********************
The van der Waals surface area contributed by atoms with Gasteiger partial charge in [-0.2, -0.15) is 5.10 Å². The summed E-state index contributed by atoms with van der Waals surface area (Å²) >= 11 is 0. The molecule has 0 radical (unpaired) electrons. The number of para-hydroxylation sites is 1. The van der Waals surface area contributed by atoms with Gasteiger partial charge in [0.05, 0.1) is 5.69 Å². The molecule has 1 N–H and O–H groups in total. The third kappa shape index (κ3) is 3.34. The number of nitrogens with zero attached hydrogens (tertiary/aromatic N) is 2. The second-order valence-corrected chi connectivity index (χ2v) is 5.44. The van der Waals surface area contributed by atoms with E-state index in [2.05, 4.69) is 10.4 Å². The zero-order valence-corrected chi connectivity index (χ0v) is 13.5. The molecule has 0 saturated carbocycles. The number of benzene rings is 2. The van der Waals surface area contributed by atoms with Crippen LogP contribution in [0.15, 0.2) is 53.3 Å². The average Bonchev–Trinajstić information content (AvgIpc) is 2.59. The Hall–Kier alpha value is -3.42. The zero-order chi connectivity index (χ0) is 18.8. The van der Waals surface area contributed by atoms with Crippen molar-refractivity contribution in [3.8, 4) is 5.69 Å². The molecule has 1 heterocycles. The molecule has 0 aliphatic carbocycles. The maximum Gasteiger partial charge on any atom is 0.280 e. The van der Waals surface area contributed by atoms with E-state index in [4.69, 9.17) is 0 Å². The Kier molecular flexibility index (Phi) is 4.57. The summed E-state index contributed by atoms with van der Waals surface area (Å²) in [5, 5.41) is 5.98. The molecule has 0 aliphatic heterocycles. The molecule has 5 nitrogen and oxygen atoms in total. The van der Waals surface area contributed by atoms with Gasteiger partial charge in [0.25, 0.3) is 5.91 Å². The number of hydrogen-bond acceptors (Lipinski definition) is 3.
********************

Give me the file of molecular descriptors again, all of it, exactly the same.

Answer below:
The van der Waals surface area contributed by atoms with Gasteiger partial charge in [-0.2, -0.15) is 5.10 Å². The summed E-state index contributed by atoms with van der Waals surface area (Å²) >= 11 is 0. The molecule has 0 radical (unpaired) electrons. The number of para-hydroxylation sites is 1. The van der Waals surface area contributed by atoms with Gasteiger partial charge in [0.05, 0.1) is 5.69 Å². The molecule has 1 N–H and O–H groups in total. The third kappa shape index (κ3) is 3.34. The number of nitrogens with zero attached hydrogens (tertiary/aromatic N) is 2. The second-order valence-corrected chi connectivity index (χ2v) is 5.44. The van der Waals surface area contributed by atoms with E-state index in [2.05, 4.69) is 10.4 Å². The zero-order valence-corrected chi connectivity index (χ0v) is 13.5. The molecule has 0 saturated carbocycles. The number of benzene rings is 2. The van der Waals surface area contributed by atoms with Crippen LogP contribution in [0.15, 0.2) is 53.3 Å². The average Bonchev–Trinajstić information content (AvgIpc) is 2.59. The Hall–Kier alpha value is -3.42. The zero-order chi connectivity index (χ0) is 18.8. The van der Waals surface area contributed by atoms with Crippen molar-refractivity contribution in [3.8, 4) is 5.69 Å². The molecule has 1 heterocycles. The molecule has 0 aliphatic carbocycles. The maximum Gasteiger partial charge on any atom is 0.280 e. The van der Waals surface area contributed by atoms with E-state index in [4.69, 9.17) is 0 Å². The Kier molecular flexibility index (Phi) is 4.57. The summed E-state index contributed by atoms with van der Waals surface area (Å²) in [5, 5.41) is 5.98. The molecule has 0 aliphatic heterocycles. The molecule has 5 nitrogen and oxygen atoms in total. The van der Waals surface area contributed by atoms with Gasteiger partial charge in [0.25, 0.3) is 5.91 Å². The number of hydrogen-bond acceptors (Lipinski definition) is 3.